Australia's Best Fly-Fishing Spots


The thing that makes fly-fishing so exciting is that it’s a visual exercise. You can see the fish before you catch it. You can watch the fish eat your fly. Then there’s the technical challenges of being able to cast, hook up and fight a fish. This is a list of some of Australia’s best fly-fishing locations to visit, along with the species you can expect to catch. From the Top End to the dead centre of Tassie, Australia has you covered, whether you’re hitching your waders in an alpine stream or chasing blue-water trophies in the tropics.

Although there’s so much gear available to lovers of the long wand, in reality, all you need is a fly rod and a box of flies. Why wouldn’t you just keep one in the car at all times? Good luck, but beware: fly-fishing can be addictive and recovery can be a lifelong process. You might end up happily obsessed with the art of the cast for the rest of your days.


Target Species: Bonefish

Exmouth, found 1,500 kilometres north of Perth, should be on every angler’s bucket list, fly-fisher or not. It is without doubt one of the top destinations in the country when it comes to fishing. And, from a fly-fishing perspective, it's one of the few places you have a real chance at catching an Australian Bonefish. 'Bones' are famous all over the world as a fly-fishing target. They eat tiny shrimp-pattern flies, swim around in the shallows and, once hooked, fight like nothing else. The waters inside Ningaloo Reef, close to Exmouth, hold bonefish.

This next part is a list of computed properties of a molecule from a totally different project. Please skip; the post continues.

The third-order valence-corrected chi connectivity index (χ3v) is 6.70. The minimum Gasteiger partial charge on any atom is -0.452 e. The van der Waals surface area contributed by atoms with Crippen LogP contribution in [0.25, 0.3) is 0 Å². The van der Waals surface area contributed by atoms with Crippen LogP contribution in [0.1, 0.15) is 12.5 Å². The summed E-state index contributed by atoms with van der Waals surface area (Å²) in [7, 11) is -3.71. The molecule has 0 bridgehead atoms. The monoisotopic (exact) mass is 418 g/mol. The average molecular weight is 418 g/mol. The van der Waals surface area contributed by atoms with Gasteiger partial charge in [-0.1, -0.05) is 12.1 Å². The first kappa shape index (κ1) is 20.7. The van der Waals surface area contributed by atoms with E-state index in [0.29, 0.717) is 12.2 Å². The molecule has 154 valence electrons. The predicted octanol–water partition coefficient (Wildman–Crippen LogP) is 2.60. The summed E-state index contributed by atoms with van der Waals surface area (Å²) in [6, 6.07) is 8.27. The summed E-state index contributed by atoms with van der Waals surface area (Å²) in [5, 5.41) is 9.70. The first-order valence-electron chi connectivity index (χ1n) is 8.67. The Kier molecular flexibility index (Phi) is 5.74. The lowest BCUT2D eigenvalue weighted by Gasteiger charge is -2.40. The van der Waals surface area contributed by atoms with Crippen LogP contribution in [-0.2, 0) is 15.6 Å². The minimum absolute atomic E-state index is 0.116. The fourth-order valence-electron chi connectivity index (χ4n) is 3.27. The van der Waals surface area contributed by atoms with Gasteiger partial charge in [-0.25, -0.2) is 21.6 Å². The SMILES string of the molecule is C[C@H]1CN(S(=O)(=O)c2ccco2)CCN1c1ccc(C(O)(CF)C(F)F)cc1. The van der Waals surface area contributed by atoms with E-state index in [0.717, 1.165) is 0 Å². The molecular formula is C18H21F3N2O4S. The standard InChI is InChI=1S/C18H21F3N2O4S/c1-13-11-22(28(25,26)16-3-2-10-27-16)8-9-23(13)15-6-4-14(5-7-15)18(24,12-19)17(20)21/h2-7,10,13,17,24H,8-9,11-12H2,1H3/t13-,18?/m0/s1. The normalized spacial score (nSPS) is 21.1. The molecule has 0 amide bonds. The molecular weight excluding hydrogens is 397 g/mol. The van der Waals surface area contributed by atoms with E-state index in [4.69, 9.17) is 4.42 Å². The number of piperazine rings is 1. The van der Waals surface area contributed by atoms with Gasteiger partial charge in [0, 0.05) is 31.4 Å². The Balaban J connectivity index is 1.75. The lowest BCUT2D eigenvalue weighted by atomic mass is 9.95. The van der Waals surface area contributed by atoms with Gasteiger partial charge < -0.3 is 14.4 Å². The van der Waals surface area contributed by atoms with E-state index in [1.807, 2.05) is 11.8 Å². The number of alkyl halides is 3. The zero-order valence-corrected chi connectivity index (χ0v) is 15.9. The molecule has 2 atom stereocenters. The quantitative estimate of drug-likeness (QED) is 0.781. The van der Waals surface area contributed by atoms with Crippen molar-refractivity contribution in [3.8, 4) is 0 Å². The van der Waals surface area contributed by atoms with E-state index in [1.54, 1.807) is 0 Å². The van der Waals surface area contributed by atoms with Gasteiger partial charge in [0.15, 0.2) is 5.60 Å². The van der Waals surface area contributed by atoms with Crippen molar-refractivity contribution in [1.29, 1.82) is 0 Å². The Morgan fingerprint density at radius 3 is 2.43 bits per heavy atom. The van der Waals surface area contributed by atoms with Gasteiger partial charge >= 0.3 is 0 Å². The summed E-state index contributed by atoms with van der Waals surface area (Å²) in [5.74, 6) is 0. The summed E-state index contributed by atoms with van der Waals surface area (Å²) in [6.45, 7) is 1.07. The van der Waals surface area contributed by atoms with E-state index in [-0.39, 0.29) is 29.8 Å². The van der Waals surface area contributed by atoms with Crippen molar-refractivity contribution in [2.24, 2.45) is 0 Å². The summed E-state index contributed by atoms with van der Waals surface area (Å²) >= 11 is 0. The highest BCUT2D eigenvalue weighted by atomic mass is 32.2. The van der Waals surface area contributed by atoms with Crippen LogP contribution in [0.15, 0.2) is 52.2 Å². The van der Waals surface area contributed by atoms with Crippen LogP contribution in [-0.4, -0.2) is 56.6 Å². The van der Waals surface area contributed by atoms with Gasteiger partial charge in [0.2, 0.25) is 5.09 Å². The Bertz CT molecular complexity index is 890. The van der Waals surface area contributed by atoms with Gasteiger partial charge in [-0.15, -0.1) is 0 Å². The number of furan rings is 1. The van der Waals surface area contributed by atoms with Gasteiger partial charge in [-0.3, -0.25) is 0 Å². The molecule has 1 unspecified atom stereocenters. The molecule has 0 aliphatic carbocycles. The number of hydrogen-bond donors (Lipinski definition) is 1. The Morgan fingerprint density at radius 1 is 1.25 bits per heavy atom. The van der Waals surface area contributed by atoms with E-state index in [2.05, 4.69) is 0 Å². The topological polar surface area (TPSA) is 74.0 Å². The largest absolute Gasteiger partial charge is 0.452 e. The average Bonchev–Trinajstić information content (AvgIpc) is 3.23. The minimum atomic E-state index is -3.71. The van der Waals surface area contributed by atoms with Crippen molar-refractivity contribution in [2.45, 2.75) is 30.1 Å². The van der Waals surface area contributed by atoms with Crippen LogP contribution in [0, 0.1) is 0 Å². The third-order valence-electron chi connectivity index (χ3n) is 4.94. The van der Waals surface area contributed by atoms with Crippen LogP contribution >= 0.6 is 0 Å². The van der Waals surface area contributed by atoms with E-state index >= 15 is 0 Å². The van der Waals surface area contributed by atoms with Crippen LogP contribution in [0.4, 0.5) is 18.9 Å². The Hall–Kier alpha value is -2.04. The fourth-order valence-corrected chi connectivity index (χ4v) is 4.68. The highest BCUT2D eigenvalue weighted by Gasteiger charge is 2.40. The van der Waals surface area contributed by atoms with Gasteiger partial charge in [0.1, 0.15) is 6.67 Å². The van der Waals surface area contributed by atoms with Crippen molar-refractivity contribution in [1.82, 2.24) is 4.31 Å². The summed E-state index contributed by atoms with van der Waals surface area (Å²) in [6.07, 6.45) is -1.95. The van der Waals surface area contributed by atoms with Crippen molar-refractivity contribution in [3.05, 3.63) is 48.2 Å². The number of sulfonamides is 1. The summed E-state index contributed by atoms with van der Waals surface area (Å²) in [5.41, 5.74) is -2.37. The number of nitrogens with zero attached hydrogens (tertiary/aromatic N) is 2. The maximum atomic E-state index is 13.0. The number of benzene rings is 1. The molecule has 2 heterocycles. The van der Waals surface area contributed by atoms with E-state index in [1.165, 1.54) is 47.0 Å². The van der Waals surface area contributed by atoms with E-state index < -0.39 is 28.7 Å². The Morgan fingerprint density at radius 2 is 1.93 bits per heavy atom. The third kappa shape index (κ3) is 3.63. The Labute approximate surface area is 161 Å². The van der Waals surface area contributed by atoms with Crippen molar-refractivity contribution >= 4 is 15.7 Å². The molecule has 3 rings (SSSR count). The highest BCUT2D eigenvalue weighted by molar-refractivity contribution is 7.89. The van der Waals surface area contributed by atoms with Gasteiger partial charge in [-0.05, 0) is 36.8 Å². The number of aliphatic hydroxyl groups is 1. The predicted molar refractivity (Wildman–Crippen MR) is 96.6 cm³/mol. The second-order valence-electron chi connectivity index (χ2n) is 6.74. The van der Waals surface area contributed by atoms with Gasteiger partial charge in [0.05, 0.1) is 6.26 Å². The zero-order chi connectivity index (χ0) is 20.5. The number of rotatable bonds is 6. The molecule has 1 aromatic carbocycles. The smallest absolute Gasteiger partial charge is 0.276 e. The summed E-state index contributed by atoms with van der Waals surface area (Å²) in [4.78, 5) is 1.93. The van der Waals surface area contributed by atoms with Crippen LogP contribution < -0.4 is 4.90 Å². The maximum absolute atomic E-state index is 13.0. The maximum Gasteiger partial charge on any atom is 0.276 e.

They're not easy to find, but they are there. And while you are searching for cruising bonefish, you'll no doubt come across Golden Trevally, Queenfish and a heap of other species happy to eat your fly. You can even do this land-based. Then there’s the gulf side of the Peninsula, where you'll find Permit. And if you go out for a boat ride, there’s Sailfish all year round. A true fly-fishers' El Dorado.


Target Species: Trophy Wild Brown Trout

Found right in the centre of the Apple Isle, the world heritage area of the Nineteen Lagoons offers truly unique fly-fishing. These shallow tarns (of which there are many more than 19) are crystal clear and all hold wild brown trout, some of which can reach an enormous size. The reason the area is famous in the fishing world is because you can sneak up on the fish before you catch them.